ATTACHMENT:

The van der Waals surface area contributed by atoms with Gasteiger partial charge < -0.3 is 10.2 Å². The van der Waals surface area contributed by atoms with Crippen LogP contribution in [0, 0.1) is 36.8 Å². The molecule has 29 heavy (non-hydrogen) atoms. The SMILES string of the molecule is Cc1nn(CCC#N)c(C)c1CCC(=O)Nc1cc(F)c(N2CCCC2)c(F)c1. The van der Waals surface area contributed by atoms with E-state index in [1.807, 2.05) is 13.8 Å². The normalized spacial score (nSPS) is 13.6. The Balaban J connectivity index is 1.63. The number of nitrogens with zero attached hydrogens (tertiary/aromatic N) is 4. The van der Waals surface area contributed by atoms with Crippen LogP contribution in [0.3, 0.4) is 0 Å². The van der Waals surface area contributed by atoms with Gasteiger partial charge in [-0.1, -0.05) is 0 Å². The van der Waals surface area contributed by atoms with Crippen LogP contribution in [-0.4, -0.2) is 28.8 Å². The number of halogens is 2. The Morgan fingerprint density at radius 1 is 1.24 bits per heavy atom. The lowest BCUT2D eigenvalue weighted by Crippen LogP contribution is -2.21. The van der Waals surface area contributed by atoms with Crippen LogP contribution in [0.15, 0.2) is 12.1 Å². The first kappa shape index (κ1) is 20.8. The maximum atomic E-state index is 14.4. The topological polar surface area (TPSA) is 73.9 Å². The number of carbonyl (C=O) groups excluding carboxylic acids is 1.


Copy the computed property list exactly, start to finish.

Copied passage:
The van der Waals surface area contributed by atoms with Gasteiger partial charge < -0.3 is 10.2 Å². The van der Waals surface area contributed by atoms with Crippen LogP contribution in [0, 0.1) is 36.8 Å². The molecule has 29 heavy (non-hydrogen) atoms. The SMILES string of the molecule is Cc1nn(CCC#N)c(C)c1CCC(=O)Nc1cc(F)c(N2CCCC2)c(F)c1. The van der Waals surface area contributed by atoms with E-state index in [1.807, 2.05) is 13.8 Å². The normalized spacial score (nSPS) is 13.6. The Balaban J connectivity index is 1.63. The number of nitrogens with zero attached hydrogens (tertiary/aromatic N) is 4. The van der Waals surface area contributed by atoms with Crippen LogP contribution in [0.3, 0.4) is 0 Å². The van der Waals surface area contributed by atoms with Gasteiger partial charge in [-0.1, -0.05) is 0 Å². The van der Waals surface area contributed by atoms with Crippen LogP contribution in [-0.4, -0.2) is 28.8 Å². The number of halogens is 2. The Morgan fingerprint density at radius 1 is 1.24 bits per heavy atom. The lowest BCUT2D eigenvalue weighted by Crippen LogP contribution is -2.21. The van der Waals surface area contributed by atoms with Crippen LogP contribution in [0.15, 0.2) is 12.1 Å². The first kappa shape index (κ1) is 20.8. The maximum atomic E-state index is 14.4. The topological polar surface area (TPSA) is 73.9 Å². The number of carbonyl (C=O) groups excluding carboxylic acids is 1.